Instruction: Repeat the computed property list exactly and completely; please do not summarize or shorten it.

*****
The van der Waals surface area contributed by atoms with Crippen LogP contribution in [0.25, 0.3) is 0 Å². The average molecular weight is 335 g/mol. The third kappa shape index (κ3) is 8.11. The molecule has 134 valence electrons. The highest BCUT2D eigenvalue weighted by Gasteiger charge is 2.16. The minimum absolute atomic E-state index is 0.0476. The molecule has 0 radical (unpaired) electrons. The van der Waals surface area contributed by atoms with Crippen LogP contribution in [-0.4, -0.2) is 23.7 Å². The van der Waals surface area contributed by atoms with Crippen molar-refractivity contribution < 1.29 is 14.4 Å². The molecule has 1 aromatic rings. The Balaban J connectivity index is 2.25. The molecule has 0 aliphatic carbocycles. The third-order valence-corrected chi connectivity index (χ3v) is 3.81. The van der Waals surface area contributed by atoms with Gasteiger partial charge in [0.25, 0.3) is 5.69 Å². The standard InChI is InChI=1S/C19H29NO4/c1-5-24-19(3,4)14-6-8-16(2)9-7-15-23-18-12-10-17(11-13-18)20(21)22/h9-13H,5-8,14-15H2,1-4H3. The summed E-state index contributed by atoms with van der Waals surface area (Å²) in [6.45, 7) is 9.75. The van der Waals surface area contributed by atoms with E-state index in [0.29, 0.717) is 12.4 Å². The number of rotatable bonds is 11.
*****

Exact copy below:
The van der Waals surface area contributed by atoms with Crippen LogP contribution in [0.25, 0.3) is 0 Å². The average molecular weight is 335 g/mol. The third kappa shape index (κ3) is 8.11. The molecule has 134 valence electrons. The highest BCUT2D eigenvalue weighted by Gasteiger charge is 2.16. The minimum absolute atomic E-state index is 0.0476. The molecule has 0 radical (unpaired) electrons. The van der Waals surface area contributed by atoms with Crippen LogP contribution in [-0.4, -0.2) is 23.7 Å². The van der Waals surface area contributed by atoms with Crippen molar-refractivity contribution < 1.29 is 14.4 Å². The molecule has 1 aromatic rings. The Balaban J connectivity index is 2.25. The molecule has 0 aliphatic carbocycles. The third-order valence-corrected chi connectivity index (χ3v) is 3.81. The van der Waals surface area contributed by atoms with Gasteiger partial charge in [0.25, 0.3) is 5.69 Å². The standard InChI is InChI=1S/C19H29NO4/c1-5-24-19(3,4)14-6-8-16(2)9-7-15-23-18-12-10-17(11-13-18)20(21)22/h9-13H,5-8,14-15H2,1-4H3. The summed E-state index contributed by atoms with van der Waals surface area (Å²) in [6.45, 7) is 9.75. The van der Waals surface area contributed by atoms with E-state index in [0.29, 0.717) is 12.4 Å². The number of rotatable bonds is 11.